Diabetic eye exam

6 reasons to get a diabetic eye exam

People with diabetes are at risk for eye disease, leading to vision loss or blindness. Diabetic retinopathy, cataracts and glaucoma are common eye diseases affecting people with diabetes. Early detection can prevent blindness. Here are some tips for protecting your eyes:

  1. Diabetic retinopathy is a leading cause of blindness in people with This is caused when blood vessels in the retina increase in number or weaken and leak fluid or bleed, causing blurred vision. There are often times no symptoms or pain in the early stages.
  2. A cloudy eye lens, which blurs your vision, is caused by Glaucoma causes damage to the optic nerve, leading to vision loss. People with diabetes are two times more likely to develop these diseases than those without diabetes.
  3. An annual diabetic eye exam can find and detect progression of diabetic Laser surgery and injections of medications have prevented vison loss in diabetics who visit eye care professionals.
  4. Cataracts and glaucoma are more common in diabetics and can also be detected at annual eye exams and treated with medications or surgery.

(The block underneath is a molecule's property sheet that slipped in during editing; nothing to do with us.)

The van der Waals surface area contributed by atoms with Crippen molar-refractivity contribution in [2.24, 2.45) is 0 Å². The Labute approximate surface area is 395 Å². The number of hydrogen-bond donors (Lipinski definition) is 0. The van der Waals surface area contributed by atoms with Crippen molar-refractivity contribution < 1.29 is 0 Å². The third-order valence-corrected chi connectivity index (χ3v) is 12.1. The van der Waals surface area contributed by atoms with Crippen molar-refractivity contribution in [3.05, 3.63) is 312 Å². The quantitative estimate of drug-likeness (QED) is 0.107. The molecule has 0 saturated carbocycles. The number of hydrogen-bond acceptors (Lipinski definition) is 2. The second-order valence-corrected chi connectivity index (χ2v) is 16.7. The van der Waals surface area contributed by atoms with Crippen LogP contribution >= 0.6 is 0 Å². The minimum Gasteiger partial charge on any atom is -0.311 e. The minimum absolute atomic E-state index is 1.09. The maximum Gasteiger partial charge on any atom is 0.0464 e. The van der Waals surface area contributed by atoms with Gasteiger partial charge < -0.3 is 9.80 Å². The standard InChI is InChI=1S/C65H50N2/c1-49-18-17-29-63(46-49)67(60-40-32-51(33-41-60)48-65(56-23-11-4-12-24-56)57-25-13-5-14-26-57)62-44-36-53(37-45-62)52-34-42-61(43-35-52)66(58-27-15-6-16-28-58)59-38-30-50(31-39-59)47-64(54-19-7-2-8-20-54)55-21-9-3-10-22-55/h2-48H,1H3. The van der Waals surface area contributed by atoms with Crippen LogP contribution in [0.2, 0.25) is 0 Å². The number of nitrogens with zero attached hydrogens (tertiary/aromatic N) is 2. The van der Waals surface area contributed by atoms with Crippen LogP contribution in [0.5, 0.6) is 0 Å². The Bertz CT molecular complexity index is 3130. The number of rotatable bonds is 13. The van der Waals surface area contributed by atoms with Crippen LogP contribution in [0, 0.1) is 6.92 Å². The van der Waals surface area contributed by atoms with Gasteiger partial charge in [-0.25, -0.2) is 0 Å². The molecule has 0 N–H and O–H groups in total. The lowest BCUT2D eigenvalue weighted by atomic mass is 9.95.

5. Know your diabetes ABCs. Talk to your doctor about how to manage your A1C (blood sugar or glucose), blood pressure and cholesterol to help prevent eye diseases as well as reduce to your chances of having a stroke, heart attack or other diabetes problems.
  6. Keep your doctor updated on your health. If you experience a sudden change in vision notify your doctor immediately. Monitoring of your diabetes will help catch any changes or complications before things get serious. Be honest about changes in your health so your doctor can best advise you.

If you have any changes in vision, contact your doctor immediately! Being proactive can save your vision.

 

This health alert is brought to you by The Physician Alliance, one of Michigan’s largest physician organizations dedicated to improving Michigan’s health.

Sources: National Eye Institute, National Institutes of Health; Centers for Disease Control and Prevention.
These items are provided solely for informational purposes and are not intended as a substitute for consultation with a medical professional. Patients with any specific questions about the items on this list or their individual health should consult their physician.